Wednesday, November 15, 2017

Wednesday Writing Workout: VISUALIZING Your Characters!

Lucky us to have author-illustrator Jeanne B. de Sainte Marie stop by today Wednesday to share how we can visualize our characters!

An avowed daydreamer since childhood, Jeanne now dreams up fictional worlds for her children’s books – including her latest offering, MARIELLE IN PARIS, written by Maxine Rose Schur and published by Pomegranatekids.  Jeanne, it turns out, lives in Paris, too, though she was born in Michigan.  Jeanne has also created colorful stylized travel notebooks, Advent calendars, magazines and apps.
Her artwork is regularly exhibited on both sides of the Atlantic and is in the collections of the Mazza Museum: International Art from Picture Books and the Paris Library for the Arts, Bibliothèque Forney.

As for Marielle the mouse, a talented dressmaker, she lives in an upside-down flowerpot.  One day, the elegant Madame de Sooree asks Marielle to make nine dresses for her nine daughters  - Berenice, Babette, Belle, Bernadette, Blanche, Blondelle, Brie, Brigitte, and Beatrice - for their birthday party.  Marielle soon tours the city, looking for creative inspiration. With but ten days until the party, though, a big wind whooshes through her workroom, threatening the completion and delivery of her creations and Marielle, alas, is afraid of heights! What’s a mouse to do?!

MARIELLE IN PARIS includes a quiz for readers in which they match each party dress with the Paris scene that inspired it.

Jeanne is also an avowed – and discreet – observer, sketching people on the Paris subway or buses, taking in the variety of ears and noses, mouths and purses.  Like Marielle-mouse, she finds inspiration visiting museums, savoring the street markets or strolling without a particular purpose.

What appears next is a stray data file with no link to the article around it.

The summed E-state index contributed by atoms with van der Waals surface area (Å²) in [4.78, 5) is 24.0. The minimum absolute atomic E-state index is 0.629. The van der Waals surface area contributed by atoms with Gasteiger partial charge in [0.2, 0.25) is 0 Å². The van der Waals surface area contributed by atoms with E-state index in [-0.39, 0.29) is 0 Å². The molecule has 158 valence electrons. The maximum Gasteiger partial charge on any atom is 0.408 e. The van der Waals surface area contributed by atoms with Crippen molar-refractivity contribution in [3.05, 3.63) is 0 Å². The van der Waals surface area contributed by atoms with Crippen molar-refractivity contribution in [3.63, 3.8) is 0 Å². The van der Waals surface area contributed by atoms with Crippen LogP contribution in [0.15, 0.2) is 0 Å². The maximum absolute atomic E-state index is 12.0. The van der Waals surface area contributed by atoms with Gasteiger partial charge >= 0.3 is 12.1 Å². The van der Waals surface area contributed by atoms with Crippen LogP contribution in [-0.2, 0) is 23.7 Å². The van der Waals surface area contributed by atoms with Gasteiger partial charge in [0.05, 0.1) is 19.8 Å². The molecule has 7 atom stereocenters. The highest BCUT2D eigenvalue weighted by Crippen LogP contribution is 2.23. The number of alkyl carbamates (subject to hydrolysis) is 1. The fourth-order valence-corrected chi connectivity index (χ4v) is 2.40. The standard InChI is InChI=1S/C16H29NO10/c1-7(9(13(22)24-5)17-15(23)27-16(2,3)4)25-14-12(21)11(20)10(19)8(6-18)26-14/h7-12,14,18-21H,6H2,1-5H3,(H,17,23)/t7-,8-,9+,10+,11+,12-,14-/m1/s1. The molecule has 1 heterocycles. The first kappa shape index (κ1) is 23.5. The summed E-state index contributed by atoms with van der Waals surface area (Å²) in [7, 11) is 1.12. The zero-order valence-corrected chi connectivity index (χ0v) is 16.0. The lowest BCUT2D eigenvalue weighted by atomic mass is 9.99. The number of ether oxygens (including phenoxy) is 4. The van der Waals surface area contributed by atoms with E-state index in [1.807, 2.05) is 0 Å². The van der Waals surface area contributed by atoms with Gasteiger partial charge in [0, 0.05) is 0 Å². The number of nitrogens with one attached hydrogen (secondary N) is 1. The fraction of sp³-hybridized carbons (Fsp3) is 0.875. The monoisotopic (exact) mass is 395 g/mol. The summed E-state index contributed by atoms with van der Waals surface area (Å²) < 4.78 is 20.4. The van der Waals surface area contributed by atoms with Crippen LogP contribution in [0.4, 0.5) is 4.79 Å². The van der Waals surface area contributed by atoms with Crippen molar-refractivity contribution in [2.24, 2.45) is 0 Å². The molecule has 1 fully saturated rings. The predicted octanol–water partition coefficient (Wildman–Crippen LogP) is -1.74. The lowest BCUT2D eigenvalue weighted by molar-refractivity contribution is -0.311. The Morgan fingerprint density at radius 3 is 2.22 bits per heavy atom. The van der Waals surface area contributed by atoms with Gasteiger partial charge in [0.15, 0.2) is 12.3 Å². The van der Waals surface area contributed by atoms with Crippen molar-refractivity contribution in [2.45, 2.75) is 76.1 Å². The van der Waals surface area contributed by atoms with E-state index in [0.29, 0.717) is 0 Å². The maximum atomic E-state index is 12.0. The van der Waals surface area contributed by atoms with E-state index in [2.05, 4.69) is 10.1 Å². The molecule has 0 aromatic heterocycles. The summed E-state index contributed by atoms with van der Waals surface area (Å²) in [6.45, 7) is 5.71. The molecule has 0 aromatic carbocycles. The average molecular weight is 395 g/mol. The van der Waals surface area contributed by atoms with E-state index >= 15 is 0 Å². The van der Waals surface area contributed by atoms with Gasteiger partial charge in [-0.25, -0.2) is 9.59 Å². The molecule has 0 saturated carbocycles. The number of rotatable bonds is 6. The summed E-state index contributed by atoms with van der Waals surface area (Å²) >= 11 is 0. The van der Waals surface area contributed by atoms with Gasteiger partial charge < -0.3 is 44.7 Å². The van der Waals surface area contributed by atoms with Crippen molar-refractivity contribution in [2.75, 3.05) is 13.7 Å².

Thank you, Jeanne, for sharing your observational skills and smarts with our TeachingAuthors readers, creating today’s Wednesday Writing Workout for both writers and illustrators.

Here’s to beaucoup de plaisir!

Esther Hershenhorn

Visit Jeanne’s Instagram page @JustJeanneB to learn about the #Marielle Dress Design Contest for Kids.  Readers are invited to observe their neighborhoods to see what inspired them to create a new dress for Marielle-mouse.  A paper-doll figure of the character and some simple “starter shapes” are downloadable from a link on the page.

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Visualizing Your Characters

Being a sensitive observer of Nature, people and your physical surroundings is important to being a successful artist or writer, especially since a well-developed character is essential for a successful story.

1) Cut out a lot of shapes from paper. Shuffle them around to make some characters.  Once you find one, photograph it and shuffle the pieces again. Make another character. Re-shuffle. Make at least 10. Don’t think about it too much. Have fun! These are just starting points.

2) Now do some drawings from these photos. Do more than just copy them. Develop them. You can change the features slightly, including ears, noses, mouths, etc. Clothe your characters. Add

3) Then on a large sheet of paper, randomly draw some simple closed shapes in pencil. Draw a triangle, a circle, an oval, a squiggle… Put your character into these shapes. Give the character a reason for the poses they take inside the shapes. Is he/she jumping for joy? Sleeping? Rushing?

4) Give your “shaped” characters speech bubbles.

5) Ask yourself a lot of questions about your character:
What is their problem in the story and how will they solve it?

Is the way they look essential to the story?  Is it part of their problem? Should they be cute? Ordinary? Extra-ordinary?

Where does he or she live? What does their home look like on the inside and on the outside?

Is there something in their life they cannot live without?

What do they like to eat and drink?

What makes them sad, happy or mad?

Do they have any particular habits?

Keep asking yourself questions. I’m sure you can think of more. You are on your way to creating a new story!

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